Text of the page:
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About LNG

Liquefied Natural Gas (LNG)

Natural Gas is the cleanest burning fossil fuel and it is cooled to create a liquid enabling easier, safer storage and shipping.

What is LNG

Liquefied Natural Gas (LNG) is simply natural gas that has been cooled to its liquid form as this is the most safe and economical way to store and transport it. It is comprised primarily of methane (80% – 99%) and contains small quantities of ethane, propane, and heavier hydrocarbons, as well as other minor substances.

When the temperature of natural gas is reduced to -161 degrees Celsius, at atmospheric pressure, the gas changes from a vapour to a liquid. Once the gas has been shrunk to a fraction of its original volume, it can be loaded onto tankers for transport.

When LNG reaches its destination, it us unloaded and stored as a liquid until being warmed back to natural gas. Natural gas is used to power homes, businesses and is increasingly being used as a fuel for heavy-duty vehicles and ships.

Natural gas has the lowest level of carbon dioxide emission per unit of energy. It is used for electricity generation, as an alternative automobile fuel, as feedstock for ammonia in fertilizers and is the primary source for hydrogen that is being used in fuel cell vehicle technologies.

LNG is odourless, non-toxic and non-corrosive. If spilled, LNG would not result in a slick. With the absence of a source of ignition, LNG evaporates quickly and disperses, leaving no residue. There is no environmental clean up needed for LNG spills on water or land.

How do We Make LNG?

Learn more about the LNG Process in the video below:

The LNG Value Chain

The natural gas value chain speaks to the series of interdependent activities which link the natural gas in the ground to the end consumer. These activities include:

  • Exploration and production of natural gas
  • Liquefaction of natural gas into LNG
  • Transport of LNG from liquefaction facility to its destination
  • Receiving and storage of the LNG at its destination
  • Access to the end user, including regasification

Atlantic is only a liquefier of natural gas into LNG. We do not play any other role in the LNG value chain.

More about LNG

When the gas is required for use, the LNG undergoes a process called regasification, where it is warmed using a process involving heat exchangers. The warmed liquid returns to its original gaseous state.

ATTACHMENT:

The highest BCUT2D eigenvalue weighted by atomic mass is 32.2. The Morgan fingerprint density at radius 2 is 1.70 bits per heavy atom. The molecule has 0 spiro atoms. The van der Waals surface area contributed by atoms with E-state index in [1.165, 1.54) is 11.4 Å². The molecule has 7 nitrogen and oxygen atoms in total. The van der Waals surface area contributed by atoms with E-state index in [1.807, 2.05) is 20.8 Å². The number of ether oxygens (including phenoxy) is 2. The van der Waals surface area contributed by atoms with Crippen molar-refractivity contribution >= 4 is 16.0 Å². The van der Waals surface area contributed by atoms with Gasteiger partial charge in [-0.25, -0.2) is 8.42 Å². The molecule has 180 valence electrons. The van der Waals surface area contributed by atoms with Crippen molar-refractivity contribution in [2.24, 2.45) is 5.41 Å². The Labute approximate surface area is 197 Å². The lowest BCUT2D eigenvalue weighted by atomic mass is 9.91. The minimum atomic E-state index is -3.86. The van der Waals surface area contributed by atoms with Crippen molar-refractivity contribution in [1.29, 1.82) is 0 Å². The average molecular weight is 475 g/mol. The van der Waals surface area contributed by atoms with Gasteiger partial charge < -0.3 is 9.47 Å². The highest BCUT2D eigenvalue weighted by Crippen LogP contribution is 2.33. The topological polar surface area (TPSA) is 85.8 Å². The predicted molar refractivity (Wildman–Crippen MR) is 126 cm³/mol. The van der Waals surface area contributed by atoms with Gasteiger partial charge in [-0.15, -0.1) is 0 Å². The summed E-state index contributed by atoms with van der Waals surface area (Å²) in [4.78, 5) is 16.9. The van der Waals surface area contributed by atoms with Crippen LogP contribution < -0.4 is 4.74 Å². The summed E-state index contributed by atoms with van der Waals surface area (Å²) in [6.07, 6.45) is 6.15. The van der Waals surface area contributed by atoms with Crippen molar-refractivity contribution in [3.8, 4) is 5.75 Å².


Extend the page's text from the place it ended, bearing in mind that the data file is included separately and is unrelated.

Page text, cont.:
As early as 1917, the liquefaction method was proven. In the 1920s, Frank Phillips, founder of Phillips Petroleum, recognised the importance of natural gas as a source of valuable liquid by-products such as propane and butane.  Based on experiments begun in 1937, the first large scale cryogenic liquefaction project began in 1941 in Cleveland, Ohio. The first ship transport of LNG began in 1954 on an experimental basis with shipments from Louisiana to Canvey Island (UK) where the first LNG import terminal was established by British Gas. Large scale trade began in 1964 when British Gas began transporting LNG by ship from Algeria.

Natural gas is brought to the surface from deep gas fields onshore or beneath the seas off Trinidad. It is transported by pipelines onto the shore and then overland for some 50 miles to the plant in Point Fortin, Trinidad. At the plant, the natural gas is processed to remove impurities, water, gas, liquids, and carbon dioxide. Atlantic uses the Phillips Optimised Cascade Process developed by Phillips Corporation, that was first used successfully at the Phillips plant in Kenai, Alaska.

Our facility has four (4) tanks, each about 45 metres tall, which are designed to withstand earth movements and high winds. Each tank has two walls: an outer wall of reinforced concrete lined with carbon steel and an inner wall of nickel steel. Between both walls is a layer of insulation. From these tanks, LNG is loaded onto tankers.